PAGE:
The start of the new year, well almost, and I still found myself saying I must do my tax. Newsflash: saying something doesn’t actually get it done. I even said this too! So I finally set aside some time, with access to all my documents, a plethora of post-it notes and a selection of highlighters for good measure. Guess what, it got done 👍
There is merit to the saying “Actions speak louder than words.” So to all those out there who keep saying, out loud or in your head it doesn’t matter, that there are things to be done – I say, Just do it! Make sure to say it to others as well. Procrastination can be an insidious bed-fellow which we all need to be vigilant against.
It feels good to be done. It saves a lot of mental head space and you can get on with your life. It makes space on your to-do list for other fun things. So create a plan to get it done and then delve into more fun stuff.
Leaving work later than normal, I thought to crash the Yarra Food Street Festival at Burnley as a quick and easy dinner. The array of food trucks was encouraging, but the quick part of dinner wasn’t so easy. The temptations of African flavours, Nepalese dumplings, fresh seafood, deli burgers and exotic curries was a very hard decision to make. Strolling a lap of the trucks to find the best option provided some mouth-watering sites and smells. The perusal resulted in a refreshing cider at the bar for some people watching and contemplation of their meal choices on a warm summer evening. It was a pity to have to finally choose, but this option above from Sliders on Tyres was delicious. A Boston chicken mini burger and a beef mini burger with unusual and tasty condiments in a mini brioche bun were offset with some amazing thick cut chips. It was so good that I polished off every morsel on the plate – yum!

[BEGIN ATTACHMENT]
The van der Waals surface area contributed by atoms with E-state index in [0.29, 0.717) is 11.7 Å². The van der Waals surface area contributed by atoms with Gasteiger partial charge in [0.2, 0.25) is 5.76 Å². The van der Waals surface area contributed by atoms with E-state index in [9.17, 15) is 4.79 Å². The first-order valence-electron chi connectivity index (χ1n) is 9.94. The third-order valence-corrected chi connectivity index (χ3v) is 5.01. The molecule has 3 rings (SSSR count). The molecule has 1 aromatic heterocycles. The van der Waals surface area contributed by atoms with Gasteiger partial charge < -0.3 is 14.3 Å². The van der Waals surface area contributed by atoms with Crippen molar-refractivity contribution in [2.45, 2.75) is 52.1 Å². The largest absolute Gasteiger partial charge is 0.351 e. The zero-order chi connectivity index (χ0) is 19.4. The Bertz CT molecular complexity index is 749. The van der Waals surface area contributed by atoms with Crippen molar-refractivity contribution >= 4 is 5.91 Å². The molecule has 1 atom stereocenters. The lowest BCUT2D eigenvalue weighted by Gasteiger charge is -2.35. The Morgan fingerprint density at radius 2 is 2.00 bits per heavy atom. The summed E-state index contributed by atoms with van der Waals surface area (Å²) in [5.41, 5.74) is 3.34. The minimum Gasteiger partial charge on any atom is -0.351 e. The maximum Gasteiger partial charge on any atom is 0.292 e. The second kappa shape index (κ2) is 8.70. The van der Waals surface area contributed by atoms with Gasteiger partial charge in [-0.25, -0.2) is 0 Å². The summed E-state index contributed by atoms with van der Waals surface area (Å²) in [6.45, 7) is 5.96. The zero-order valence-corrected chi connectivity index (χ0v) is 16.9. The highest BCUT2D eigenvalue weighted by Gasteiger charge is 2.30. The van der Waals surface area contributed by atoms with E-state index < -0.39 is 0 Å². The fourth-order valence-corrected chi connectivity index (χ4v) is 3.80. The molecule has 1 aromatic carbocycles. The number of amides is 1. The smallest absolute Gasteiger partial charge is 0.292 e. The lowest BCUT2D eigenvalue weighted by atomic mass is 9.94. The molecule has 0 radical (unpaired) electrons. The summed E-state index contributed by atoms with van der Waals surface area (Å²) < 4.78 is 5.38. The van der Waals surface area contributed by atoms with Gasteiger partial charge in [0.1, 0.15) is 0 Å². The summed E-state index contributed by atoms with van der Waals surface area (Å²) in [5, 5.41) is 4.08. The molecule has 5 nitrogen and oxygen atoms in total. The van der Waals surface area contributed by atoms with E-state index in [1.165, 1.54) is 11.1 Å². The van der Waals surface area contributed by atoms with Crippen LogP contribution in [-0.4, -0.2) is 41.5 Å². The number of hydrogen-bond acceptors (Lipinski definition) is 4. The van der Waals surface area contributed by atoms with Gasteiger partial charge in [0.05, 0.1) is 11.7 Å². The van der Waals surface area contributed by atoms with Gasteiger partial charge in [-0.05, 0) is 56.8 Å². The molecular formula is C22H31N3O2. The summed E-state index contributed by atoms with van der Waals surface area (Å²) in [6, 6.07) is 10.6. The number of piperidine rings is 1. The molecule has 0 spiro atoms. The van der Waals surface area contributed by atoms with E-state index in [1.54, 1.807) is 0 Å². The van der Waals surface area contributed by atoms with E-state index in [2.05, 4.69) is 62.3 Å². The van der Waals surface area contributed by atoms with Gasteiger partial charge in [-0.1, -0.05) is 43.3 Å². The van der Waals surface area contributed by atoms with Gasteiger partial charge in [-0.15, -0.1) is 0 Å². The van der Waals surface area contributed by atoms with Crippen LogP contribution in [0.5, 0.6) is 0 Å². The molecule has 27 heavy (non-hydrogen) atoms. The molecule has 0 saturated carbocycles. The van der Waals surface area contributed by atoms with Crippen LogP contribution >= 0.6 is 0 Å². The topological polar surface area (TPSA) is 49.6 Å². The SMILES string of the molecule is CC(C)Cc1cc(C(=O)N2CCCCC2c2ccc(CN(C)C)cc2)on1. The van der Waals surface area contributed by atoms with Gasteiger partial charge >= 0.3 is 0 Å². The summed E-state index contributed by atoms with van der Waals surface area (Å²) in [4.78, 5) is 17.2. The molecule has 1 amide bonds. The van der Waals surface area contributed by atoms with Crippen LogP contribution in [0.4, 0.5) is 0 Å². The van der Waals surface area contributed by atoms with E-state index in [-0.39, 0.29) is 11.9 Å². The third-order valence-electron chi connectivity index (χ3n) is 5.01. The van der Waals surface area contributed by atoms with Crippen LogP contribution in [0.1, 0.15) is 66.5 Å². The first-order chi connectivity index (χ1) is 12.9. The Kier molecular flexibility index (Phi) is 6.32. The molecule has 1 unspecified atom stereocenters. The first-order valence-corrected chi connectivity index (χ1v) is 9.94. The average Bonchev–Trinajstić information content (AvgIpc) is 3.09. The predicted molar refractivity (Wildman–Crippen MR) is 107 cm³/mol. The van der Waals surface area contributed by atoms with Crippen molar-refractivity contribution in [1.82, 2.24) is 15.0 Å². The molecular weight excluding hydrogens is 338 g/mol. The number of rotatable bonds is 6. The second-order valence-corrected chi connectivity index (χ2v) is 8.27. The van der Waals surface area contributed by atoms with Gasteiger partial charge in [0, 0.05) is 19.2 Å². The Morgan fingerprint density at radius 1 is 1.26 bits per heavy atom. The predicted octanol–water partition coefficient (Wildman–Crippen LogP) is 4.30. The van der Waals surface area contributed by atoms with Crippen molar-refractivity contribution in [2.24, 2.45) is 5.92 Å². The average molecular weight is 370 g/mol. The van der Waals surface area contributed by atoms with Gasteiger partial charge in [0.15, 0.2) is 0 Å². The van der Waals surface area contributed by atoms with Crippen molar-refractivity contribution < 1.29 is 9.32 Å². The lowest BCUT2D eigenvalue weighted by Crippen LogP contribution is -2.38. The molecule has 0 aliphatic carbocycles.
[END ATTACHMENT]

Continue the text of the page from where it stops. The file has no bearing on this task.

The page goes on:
I think I’ll have to plan a few more visits as the festival continues until the end of February with a constant parade of rotating food trucks. I might go to Nepal for my next dinner. So if you get the chance, travel to a new destination for dinner and see what serendipity brings.
You’ll note that one of my indulgences is to enjoy good food. It’s even better when it’s enjoyed with friends. I had been hankering for some ribs. I was fortunate enough to catch up with a friend in the city and we revisited this lovely place on SouthBank. http://breslingrill.com.au/
The smells of the slow-cooked meats are mouth-watering; I’m sure you could just live on that. This then forces the question of lamb, beef or pork – a hard decision. The other question is a half or whole rack, but I don’t like to waste food and you can only eat so much before exploding [Monty Python reference] – half it is for me. There is an option for half’n’half, if you’re a big eater, so work up to it as a personal challenge 🙂
The beauty of this restaurant is that the meat is king, but a small nod to a vinaigrette coleslaw and crunchy onion rings provides a delicious counterpoint to the succulent meat. The spicy BBQ [tasty but not hot] sauce provides a lovely coat to keep the meat tender and juicy. The meat falls apart under knife and fork, but the real fun is using your fingers and slurping the meats and sauce off the bone. This is not for polite society and it’s one-in all-in so the saucy grin is shared! Yum!
The coming of Spring is when nature gets to show off. The yellow and orange daffodils defy the grey skies. The Daphne perfumes the air. The fruit trees explode into blossom. This grey-green unassuming succulent which I’ve walked past many times without a glance blended in with the concrete and chain-link fence over an irrigation drain. There was very little to recommend noticing it, until now.
The competition for attention in Spring is outrageous and it all seems to happen over night. There is a riot of colour and a myriad of smells. Feast on the visuals, then close your eyes and see what else pervades your senses. Little notes of lemon from a lemon-scented gum or the freshness of a gardenia flower can be drowned out unless we stop to notice.